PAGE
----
College graduates are generally considered better off than those without degrees, but there’s a considerable gap in well-being between graduates without debt and graduates who borrowed more than $50,000 to finance their undergraduate education. Based on new research from Gallup, Purdue University and the Lumina Foundation, student loan debtors aren’t in great shape.
How Debt Affects Well-Being
In its first year, the Gallup-Purdue index surveyed adults who graduated between 1990 and 2014, asking them about five aspects of their lives, in order to determine levels of well-being. Those categories are defined as such:
- Purpose: liking what you do each day and being motivated to achieve your goals
- Social: having supportive relationships and love in your life
- Financial: managing your economic life to reduce stress and increase security
- Community: liking where you live, feeling safe and having pride in your community
- Physical: having good health and enough energy to get things done daily
Based on their responses, graduates are classified as thriving, struggling or suffering, and in all areas of well-being, recent graduates (2000 to 2014) with more than $50,000 of undergraduate debt are thriving much less often than their debt-free classmates. (Among older graduates, classified as 1990 to 1999, debtors lagged in their sense of purpose, financial and physical well-being, but social and community well-being was about the same among debt-free and debt-laden graduates.) The data is based on the responses of 29,560 U.S. adults with Internet access and at least a bachelor’s degree. The survey was conducted from Feb. 4 to March 7, and includes respondents from all 50 states and D.C., with a margin of error of plus or minus 1.4 percentage points.
Higher Debt = Less Health & Wealth
The largest discrepancies came in financial and physical well-being. Only 22% of recent graduates with more than $50,000 in loans say they are thriving financially, compared with 38% of those without debt. As far as physical well-being, again, only 22% of those with a lot of debt are thriving, while 33% of debt-free graduates are. Among older graduates, the so-called thriving gap was 13 percentage points in financial well-being and 8 percentage points in physical well-being. It’s important to note that these numbers don’t show a causal relationship — student debt is not necessarily the reason indebted grads don’t feel like they’re thriving financially, but there is a correlation between the two findings.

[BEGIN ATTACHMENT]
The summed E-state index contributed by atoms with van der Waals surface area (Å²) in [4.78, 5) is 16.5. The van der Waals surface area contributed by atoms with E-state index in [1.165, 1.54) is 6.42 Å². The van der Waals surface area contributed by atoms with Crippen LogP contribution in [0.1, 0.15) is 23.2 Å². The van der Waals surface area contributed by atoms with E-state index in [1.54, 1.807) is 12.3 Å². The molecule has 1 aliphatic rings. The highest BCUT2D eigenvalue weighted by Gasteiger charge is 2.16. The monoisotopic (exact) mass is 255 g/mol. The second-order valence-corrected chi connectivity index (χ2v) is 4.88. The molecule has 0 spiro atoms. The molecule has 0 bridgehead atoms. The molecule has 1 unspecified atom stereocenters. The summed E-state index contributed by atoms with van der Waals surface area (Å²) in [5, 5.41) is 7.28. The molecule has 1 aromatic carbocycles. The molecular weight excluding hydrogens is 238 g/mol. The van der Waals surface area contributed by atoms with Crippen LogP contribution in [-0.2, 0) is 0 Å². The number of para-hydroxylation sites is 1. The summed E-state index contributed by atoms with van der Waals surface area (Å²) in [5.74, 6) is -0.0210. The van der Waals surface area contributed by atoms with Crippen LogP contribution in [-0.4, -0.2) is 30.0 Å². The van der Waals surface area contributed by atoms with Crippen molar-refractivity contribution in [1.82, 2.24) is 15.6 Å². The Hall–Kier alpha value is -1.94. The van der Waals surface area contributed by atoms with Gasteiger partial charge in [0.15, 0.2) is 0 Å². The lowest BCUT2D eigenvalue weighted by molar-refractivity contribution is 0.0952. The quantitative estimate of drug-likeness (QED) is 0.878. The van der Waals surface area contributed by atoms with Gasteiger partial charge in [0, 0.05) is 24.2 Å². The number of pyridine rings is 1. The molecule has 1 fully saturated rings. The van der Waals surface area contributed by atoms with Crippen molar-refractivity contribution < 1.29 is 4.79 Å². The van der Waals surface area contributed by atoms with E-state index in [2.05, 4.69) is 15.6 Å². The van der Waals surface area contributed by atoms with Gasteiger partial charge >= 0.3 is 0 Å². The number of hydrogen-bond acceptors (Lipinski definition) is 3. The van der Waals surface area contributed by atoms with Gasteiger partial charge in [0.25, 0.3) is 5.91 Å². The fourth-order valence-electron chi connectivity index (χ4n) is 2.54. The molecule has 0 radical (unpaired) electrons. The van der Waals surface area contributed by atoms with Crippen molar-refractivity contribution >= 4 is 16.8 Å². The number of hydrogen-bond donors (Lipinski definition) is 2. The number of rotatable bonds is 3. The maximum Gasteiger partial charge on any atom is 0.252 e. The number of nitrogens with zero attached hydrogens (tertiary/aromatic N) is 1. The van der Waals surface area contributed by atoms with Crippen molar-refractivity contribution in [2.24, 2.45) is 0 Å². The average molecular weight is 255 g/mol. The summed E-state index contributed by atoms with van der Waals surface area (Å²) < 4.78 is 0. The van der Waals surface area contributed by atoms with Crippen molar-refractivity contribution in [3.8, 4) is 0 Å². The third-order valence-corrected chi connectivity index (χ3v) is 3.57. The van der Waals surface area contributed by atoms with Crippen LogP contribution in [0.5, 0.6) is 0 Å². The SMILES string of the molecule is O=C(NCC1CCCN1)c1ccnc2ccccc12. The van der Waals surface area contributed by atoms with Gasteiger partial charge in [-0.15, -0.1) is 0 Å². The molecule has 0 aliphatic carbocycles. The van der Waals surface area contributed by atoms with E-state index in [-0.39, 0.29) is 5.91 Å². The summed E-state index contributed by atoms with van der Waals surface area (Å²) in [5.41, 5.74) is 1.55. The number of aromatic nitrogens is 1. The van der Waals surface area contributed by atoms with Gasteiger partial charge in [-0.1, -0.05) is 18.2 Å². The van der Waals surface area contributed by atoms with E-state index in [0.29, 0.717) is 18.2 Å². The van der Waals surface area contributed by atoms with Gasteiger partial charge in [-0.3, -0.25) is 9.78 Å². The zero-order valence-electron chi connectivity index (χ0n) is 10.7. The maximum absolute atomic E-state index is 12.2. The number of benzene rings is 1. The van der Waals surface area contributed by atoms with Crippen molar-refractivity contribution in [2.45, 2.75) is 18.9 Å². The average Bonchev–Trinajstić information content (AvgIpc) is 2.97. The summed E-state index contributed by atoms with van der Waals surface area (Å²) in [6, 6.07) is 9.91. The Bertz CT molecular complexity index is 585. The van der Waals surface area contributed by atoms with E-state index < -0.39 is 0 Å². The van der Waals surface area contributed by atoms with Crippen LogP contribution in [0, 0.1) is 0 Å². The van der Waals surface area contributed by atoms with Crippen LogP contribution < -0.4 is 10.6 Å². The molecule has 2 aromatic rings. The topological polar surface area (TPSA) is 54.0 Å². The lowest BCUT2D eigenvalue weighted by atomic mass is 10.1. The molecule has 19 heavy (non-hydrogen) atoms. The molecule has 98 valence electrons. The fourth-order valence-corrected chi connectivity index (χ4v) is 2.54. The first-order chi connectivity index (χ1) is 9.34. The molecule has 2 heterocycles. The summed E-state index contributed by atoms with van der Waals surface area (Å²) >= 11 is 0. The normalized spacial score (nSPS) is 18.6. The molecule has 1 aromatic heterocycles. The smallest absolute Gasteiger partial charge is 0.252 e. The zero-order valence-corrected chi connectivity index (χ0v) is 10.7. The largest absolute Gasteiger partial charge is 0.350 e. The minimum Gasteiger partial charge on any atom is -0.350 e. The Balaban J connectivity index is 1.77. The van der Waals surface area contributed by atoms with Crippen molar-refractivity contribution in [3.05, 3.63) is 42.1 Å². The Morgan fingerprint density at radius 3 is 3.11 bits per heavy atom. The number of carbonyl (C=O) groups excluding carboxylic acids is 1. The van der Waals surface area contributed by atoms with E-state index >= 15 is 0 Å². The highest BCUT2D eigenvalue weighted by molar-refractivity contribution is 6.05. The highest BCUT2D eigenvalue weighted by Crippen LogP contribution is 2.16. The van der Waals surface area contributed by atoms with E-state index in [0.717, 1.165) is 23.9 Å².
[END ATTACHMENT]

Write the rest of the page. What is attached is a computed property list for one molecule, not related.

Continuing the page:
These figures may not be encouraging, but they’re also not surprising: Graduates with significant debt loads dedicate a large chunk of their monthly income to loan payments, and depending on their repayment plan and interest rates, they could be stuck with high loan payments for a long time. With hundreds of dollars going toward loans every month, these consumers may struggle or not be able to reach other financial goals, like buying a home, saving adequately for retirement, setting aside money for their kids’ college funds, or making other large purchases.
Debtors may also have to work additional jobs to in order to meet their debt obligations and and maintain their other finances, which could reduce the time they can dedicate to an active, healthy lifestyle. (Again, it should be noted that student debt and lower physical well-being scores are only correlated.)
Student loan debt has a significant impact on your credit health, as well: If you miss payments, your credit scores could drop significantly, which may hurt your chances of qualifying for other credit products and low interest rates. Falling behind on student loan debt is particularly troublesome for your finances, because unlike other forms of consumer credit, student loans are rarely discharged in bankruptcy. There are several strategies you can employ to make paying student loan debt easier, and whenever you’re working on paying down debt — education or otherwise — you should regularly check to see how those loans are affecting your credit standing. If you want to know how your student loans are impacting your credit and ability to potentially qualify for the best interest rates, you can look at two of your credit scores each month on Credit.com.
More on Credit Reports and Credit Scores:
- How to Get Your Free Annual Credit Report
- How Do I Dispute an Error on My Credit Report?
- What’s a Bad Credit Score?